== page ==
Soundstaging was spectacular. With Allegri’s Miserere, I could discern the vocal characteristics of the soloist and foreground choral group, as well as the group of soloists in the background as they soared up to high C (well, at least the soprano did). The reverberant field in which the rear soloist group is immersed was particularly well defined. Both the First Watt and the KRA produced an exemplary soundstage.
The First Watt had plenty of dynamic punch, but the VA340 Mk.II surpassed it, if only slightly, in dynamic performance, sounding more powerful than its rated output.
KR Audio’s VA340 Mk.II was as notable for what it didn’t do as for what it did. Unlike many SET amplifiers, it didn’t have bandwidth limitations, high levels of distortion, or a tiny output wattage measured in a single digit. However, although it produced a very healthy amount of power for a SET amp, it’s still relatively low powered, which will restrict which speakers it can be used with. Big and heavy, it may not fit in your equipment rack. It’s also visually imposing, although some audio nutcases (such as yours truly) may think that an advantage; if they spend $9750 on an amplifier, it doggone well better impress their friends! But if your financial and space budgets will accommodate the VA340 Mk.II, it can reward you with sound that’s spectacular for any price and power output.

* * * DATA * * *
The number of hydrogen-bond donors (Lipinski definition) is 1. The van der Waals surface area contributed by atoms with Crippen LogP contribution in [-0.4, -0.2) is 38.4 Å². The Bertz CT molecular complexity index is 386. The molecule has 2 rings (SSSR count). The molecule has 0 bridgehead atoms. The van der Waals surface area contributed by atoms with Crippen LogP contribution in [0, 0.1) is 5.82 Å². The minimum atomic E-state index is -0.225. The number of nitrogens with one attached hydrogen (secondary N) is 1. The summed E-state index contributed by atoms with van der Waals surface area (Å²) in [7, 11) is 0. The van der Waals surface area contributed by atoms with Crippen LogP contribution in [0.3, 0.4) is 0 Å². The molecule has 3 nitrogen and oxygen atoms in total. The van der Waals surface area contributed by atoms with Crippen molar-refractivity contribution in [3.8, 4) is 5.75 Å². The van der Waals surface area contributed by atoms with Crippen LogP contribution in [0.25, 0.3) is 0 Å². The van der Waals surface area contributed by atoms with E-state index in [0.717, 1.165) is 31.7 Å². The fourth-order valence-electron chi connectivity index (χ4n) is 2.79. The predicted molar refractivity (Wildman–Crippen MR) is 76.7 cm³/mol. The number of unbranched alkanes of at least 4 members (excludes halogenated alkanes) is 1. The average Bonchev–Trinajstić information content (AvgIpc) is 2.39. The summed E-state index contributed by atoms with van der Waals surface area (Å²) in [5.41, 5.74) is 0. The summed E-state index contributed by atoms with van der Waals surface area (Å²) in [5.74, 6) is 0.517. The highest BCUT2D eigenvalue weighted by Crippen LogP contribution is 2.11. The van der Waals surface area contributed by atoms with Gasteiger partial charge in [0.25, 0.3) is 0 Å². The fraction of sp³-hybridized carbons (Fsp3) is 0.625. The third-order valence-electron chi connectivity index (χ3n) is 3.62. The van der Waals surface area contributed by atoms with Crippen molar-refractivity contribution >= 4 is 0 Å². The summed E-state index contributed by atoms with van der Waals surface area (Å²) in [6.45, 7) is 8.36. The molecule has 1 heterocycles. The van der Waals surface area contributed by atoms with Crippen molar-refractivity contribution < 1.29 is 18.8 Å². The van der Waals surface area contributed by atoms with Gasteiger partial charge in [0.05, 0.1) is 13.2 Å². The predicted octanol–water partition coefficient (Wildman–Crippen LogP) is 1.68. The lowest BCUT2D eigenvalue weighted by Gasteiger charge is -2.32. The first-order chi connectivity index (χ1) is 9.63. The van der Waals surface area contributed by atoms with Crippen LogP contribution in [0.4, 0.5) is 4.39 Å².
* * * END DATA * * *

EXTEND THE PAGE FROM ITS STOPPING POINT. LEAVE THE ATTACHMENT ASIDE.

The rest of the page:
The VA340 Mk.II integrated amplifier was one of the best-sounding amplifiers I’ve heard in my system. Powerful yet delicate, it had a complex tonal palette and that legendary SET palpability. It doesn’t have a lot of features, but it has the ones that matter most. I think it looks great, and it’s built like the proverbial brick outhouse. Distortion is audibly low, and its frequency response is extended at both ends of the audioband. If your speakers can work with the VA340’s relatively low power output, it deserves a spot on your must-audition list.
For a while, I seriously planned to purchase the review sample -- it’s that good. But I came to realize that my reviewing duties require a separate amp and line stage, so I reluctantly decided to pass. Still -- highly recommended, and a Select Component.
. . . Vade Forrester
- Speakers -- Affirm Audio Lumination speakers, JL Audio Fathom f110 subwoofers
- Amplifiers -- Audio Research VS115, First Watt J2, Art Audio PX25
- Preamplifier -- Audio Research LS27
- Digital sources -- Hewlett-Packard dv7-3188cl laptop computer running 64-bit Windows 7 Home Premium, foobar2000, and JRiver Media Center; Auraliti PK100 music player; Audio Research DAC8 D/A converter
- Interconnects -- Clarity Cable Organic, Audience Au24e
- Speaker cables -- Clarity Cable Organic
- Power cords -- Purist Audio Design Venustas, Clarity Cable Vortex, Audience powerChord e
- Digital cables -- WireWorld Gold Starlight 6 S/PDIF, AudioQuest Diamond and Coffee USB
KR Audio VA340 Mk.II Integrated Amplifier
Price: $9750 USD.
Warranty:Two years parts and labor; one year, tubes.
KR Audio Electronics sro
198 00 Prague 9
Fax: +420 281864343
19593 Roanoke Rd.
Apple Valley, CA 92307
Phone: (760) 490-2410